Servant of the Revolution
Date and time: Thursday 7 December, 11.45am–1.10pm,
Venue: Law Lounge, New Law Building, University of Sydney
A rehearsed play reading introduced by playwright Anitra Nelson, with discussion after the performance
Entry is free whether you attend the conference or not but places are limited — first in first served. For more details contact: Anitra.firstname.lastname@example.org; 0426 766 755
Anitra Nelson was interviewed by Richard Aedy, ‘Marx’s love child”’ for Life Matters, ABC Radio National 20 July 2009, 9:00–10:00 am, available to download as a podcast HERE.
About the play
The creative non-fiction play Servant of the Revolution speculates — in women’s liberationist and socialist ways — on the relationship between Karl Marx and Lenchen (Helene Demuth), the household servant who bore his illegitimate child ‘Freddy’. Engels covered for Marx by claiming Freddy’s paternity.
Servant of the Revolution takes Lenchen’s point of view. Essentially a two-hander between Lenchen (Kate Stones) and Engels (Ken McLeod), their dialogue is interrupted by Marx’s youngest daughter, Tussy (Nioka Mellick-Cooper) whose dilemma reflects further on the dynamics of the Marx household.
This 2017 Sydney performance is by actors of a Central Victorian season in 2016. The play premiered in Melbourne in 2009 when playwright Anitra Nelson was interviewed by Richard Aedy, ‘Marx’s love child”’ for Life Matters, ABC Radio National 20 July 2009, 9–10 am, available to download as podcast.
An article on the challenges of writing the play appeared in 2010: ‘Servant of the Revolution: The creative art of serving history and the imagination’, Hecate: An Interdisciplinary Journal of Women’s Liberation 36(1&2): pp. 137–52.
Servant of the Revolution presents and analyses, in a concentrated, real time situation, the crosscurrents of lofty idealism vs. cruel pragmatism and enduring love vs. enduring duty. These forces swirl about and trap Lenchen, the faithful servant of the Marx family and the mother of Karl Marx’s illegitimate son.
Cunningly, Anitra Nelson puts Engels, not Marx, on stage as go-between and manipulative fixer when Lenchen wants to see and know her boy, long since fostered out and now a man. Engels, the prophet of revolution and freedom, pleads Victorian respectability to prevent her. He plays on the servant’s own devotion to the cause and on her indestructible love for her master, Marx.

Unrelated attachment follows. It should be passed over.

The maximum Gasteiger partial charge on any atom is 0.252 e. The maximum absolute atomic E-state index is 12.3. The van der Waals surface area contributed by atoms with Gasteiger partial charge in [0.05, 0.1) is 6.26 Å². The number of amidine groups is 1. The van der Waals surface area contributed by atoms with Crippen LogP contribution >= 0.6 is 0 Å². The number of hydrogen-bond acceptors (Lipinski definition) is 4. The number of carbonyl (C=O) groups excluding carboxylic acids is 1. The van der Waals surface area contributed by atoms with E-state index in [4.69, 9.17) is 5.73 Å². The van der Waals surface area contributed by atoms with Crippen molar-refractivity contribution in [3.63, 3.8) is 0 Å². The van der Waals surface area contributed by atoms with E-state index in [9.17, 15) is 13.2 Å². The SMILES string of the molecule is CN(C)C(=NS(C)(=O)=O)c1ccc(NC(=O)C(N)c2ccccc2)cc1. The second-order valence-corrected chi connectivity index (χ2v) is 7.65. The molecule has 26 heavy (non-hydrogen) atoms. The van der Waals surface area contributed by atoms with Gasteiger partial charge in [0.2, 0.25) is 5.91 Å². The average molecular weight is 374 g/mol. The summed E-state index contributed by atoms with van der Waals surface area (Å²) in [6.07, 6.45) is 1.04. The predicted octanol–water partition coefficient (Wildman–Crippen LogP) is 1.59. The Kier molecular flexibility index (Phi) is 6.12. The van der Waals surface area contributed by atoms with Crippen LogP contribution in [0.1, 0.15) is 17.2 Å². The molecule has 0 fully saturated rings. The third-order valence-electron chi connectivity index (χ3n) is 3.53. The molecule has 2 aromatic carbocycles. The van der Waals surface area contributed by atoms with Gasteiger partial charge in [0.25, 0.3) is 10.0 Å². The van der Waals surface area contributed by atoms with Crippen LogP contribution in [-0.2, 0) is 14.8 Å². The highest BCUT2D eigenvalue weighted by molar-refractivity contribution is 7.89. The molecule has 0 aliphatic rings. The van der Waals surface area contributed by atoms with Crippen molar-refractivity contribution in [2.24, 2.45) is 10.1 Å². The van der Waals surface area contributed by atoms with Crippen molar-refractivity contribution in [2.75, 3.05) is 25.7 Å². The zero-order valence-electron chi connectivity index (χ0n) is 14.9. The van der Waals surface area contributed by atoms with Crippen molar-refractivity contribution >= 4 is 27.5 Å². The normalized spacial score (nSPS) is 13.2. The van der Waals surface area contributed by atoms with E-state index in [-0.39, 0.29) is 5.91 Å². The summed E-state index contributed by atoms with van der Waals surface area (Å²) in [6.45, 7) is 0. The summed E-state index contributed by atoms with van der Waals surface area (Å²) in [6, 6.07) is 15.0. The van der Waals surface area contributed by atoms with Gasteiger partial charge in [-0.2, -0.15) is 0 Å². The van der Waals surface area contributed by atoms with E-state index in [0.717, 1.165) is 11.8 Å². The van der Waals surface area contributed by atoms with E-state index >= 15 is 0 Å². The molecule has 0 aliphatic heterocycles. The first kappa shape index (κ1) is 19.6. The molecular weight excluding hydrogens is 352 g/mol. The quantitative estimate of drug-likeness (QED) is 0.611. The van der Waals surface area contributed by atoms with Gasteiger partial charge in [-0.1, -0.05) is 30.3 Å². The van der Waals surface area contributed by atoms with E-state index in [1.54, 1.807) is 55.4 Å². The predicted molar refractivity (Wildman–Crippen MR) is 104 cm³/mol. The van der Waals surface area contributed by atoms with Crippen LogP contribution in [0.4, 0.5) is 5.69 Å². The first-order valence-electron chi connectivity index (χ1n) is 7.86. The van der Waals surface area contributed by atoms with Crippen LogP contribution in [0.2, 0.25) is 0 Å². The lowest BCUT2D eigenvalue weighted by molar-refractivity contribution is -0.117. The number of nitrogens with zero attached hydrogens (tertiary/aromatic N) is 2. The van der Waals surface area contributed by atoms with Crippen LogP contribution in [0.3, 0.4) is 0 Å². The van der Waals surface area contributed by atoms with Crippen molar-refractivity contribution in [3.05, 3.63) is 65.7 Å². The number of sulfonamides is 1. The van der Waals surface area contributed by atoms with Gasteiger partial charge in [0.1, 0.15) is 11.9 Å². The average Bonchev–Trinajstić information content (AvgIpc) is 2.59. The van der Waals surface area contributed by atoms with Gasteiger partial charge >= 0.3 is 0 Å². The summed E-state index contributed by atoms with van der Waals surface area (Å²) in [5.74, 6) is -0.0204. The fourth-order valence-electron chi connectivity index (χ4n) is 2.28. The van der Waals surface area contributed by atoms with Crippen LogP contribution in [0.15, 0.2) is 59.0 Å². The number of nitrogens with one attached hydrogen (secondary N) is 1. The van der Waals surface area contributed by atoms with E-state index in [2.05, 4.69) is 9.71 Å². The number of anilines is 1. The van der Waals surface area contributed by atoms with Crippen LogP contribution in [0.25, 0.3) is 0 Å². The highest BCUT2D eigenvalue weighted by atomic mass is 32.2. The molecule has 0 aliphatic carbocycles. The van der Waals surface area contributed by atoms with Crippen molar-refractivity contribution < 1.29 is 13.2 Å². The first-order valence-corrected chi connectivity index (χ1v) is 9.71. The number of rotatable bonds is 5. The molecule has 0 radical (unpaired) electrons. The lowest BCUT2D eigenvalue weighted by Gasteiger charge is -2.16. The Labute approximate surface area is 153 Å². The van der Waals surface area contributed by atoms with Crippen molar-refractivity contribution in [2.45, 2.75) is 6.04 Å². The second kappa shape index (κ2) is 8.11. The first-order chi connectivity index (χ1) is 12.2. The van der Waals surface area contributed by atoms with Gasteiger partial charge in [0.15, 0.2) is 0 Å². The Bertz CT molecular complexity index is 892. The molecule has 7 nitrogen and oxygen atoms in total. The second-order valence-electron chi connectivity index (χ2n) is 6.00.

At the end, a cheery Mrs Marx — who knows, but chooses not to know — returns home and Lenchen is where she began: the faithful servant, who will serve to the end. Her yearning can’t break through and she can’t break out.
An ironic slice of imagined biography, based on known facts, about how revolutionaries can exploit the proletariat, and are human, all-too-human, too.
Award-winning screenwriter and script editor Michael Brindley
The major impression after watching Servant of the Revolution is that one has been given a unique and disturbing glimpse into the specific circumstances and personal conduct of Karl Marx and his family.
The domestic arrangements and the personal/class relationships portrayed in the play appear detailed and authentic. The central dialogue between Engels and Helene Demuth is lively, compelling and unsettling. Every character has an individual voice and manner. By placing the action in the kitchen, the author is able to sharpen and foreground the awkward, confronting class tensions. That Marx himself doesn’t appear and others are left to pick through the consequences of his actions, creates tension and a degree of justified anger in the spectator. His absence and that of the unacknowledged son, has a potent theatrical effect.
All in all, Servant of the Revolution reveals a formidable level of research and a commitment to the complexity and truth of a potentially tragic situation. It provokes consideration about issues of class, gender and politics that remain largely unresolved and unacknowledged today.
Actor-director Paul Hampton